University OF Essex, UK, 1st - 2nd July 2004

The greater mobility of capital arising from the combination of contradictory policies of nation states, relaxed exchange control regimes, technological change and the rise of tax havens have given increased tax competition, forcing sovereign states to lower their tax rates on income earned within their borders by foreign investors in order to attract direct and portfolio investment.  Tax competition and tax avoidance is undermining personal and corporate income taxes, which in the majority of sovereign states remains the principal source of government revenue.

The response to these competitive pressures has typically involved a first stage of shifting the tax burden from (mobile) capital to (less mobile) labour and onto consumption, and, secondly, when further taxation of labour becomes politically and economically untenable, cuts to the level and quality of publicly provided services.  This process is leading to fiscal crises in many developed and developing countries, threatening economic growth prospects, social stability and undermining the ability of democratic states to determine the desirable level of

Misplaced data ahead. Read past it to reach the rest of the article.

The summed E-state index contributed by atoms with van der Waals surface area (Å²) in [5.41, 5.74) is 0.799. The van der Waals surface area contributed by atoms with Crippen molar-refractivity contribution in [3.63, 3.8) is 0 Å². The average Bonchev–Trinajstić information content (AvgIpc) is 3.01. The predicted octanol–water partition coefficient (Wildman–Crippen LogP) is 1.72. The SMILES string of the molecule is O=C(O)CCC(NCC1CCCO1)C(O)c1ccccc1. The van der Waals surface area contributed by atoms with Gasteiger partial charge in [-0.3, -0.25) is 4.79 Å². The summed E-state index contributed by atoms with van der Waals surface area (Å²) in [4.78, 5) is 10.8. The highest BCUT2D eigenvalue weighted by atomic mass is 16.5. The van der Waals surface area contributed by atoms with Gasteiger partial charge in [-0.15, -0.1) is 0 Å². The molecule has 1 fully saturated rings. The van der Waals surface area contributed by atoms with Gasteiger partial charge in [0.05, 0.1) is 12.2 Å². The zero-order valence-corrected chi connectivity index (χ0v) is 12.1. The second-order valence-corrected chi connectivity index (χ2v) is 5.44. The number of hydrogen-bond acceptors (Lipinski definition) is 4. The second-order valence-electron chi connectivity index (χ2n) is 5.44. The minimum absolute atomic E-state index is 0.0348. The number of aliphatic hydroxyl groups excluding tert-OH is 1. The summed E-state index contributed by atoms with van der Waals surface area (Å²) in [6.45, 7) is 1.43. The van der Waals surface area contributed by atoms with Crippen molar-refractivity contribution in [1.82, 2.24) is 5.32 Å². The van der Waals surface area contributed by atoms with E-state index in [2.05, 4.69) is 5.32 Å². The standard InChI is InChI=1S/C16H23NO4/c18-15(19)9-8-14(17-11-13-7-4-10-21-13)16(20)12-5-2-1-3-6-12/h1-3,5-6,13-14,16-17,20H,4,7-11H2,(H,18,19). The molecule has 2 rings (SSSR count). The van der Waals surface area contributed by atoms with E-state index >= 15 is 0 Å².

public service provision.

This Workshop will bring together researchers, academics and opinion formers to facilitate research through open-minded debate and discussion, and to generate ideas and proposals to inform and shape the political initiatives.

The purpose of the Workshop - the second in a series organised by the Association for Accountancy & Business Affairs (AABA) in association with the University of Essex and Tax Justice Network (TJN) - is to: take stock of the recent developments and of current research into international tax policy; evaluate the current position of recent multilateral initiatives to counter harmful tax practices; consider new forms of taxes that might be both more socially just and economically efficient. Papers on any area of tax competition and tax avoidance are welcome, but especially those relating to the role of intermediaries, accountants, lawyers, bankers; developing and marketing corporate tax avoidance schemes; transfer pricing policies; taxation treaties; models for measuring tax avoidance and competition; the role of new NGOs; consequences of developing countries, tax havens and developed economies; new ways of raising tax revenues. Slected papers will be considered for  publication in Accounting Forum and Accounting Business and the Public Interest. Further details of the workshop are on the AABA website at

Papers should be submitted to any member of the organising committee consisting of:

John Christensen (, Richard Murphy (, Ronen Palan  ([]), Sol Picciotto (, Prem Sikka (

The residential cost of the workshop with one-night accommodation, breakfast and dinner if £65. Non-residential cost of the workshop is £40. Further information is available on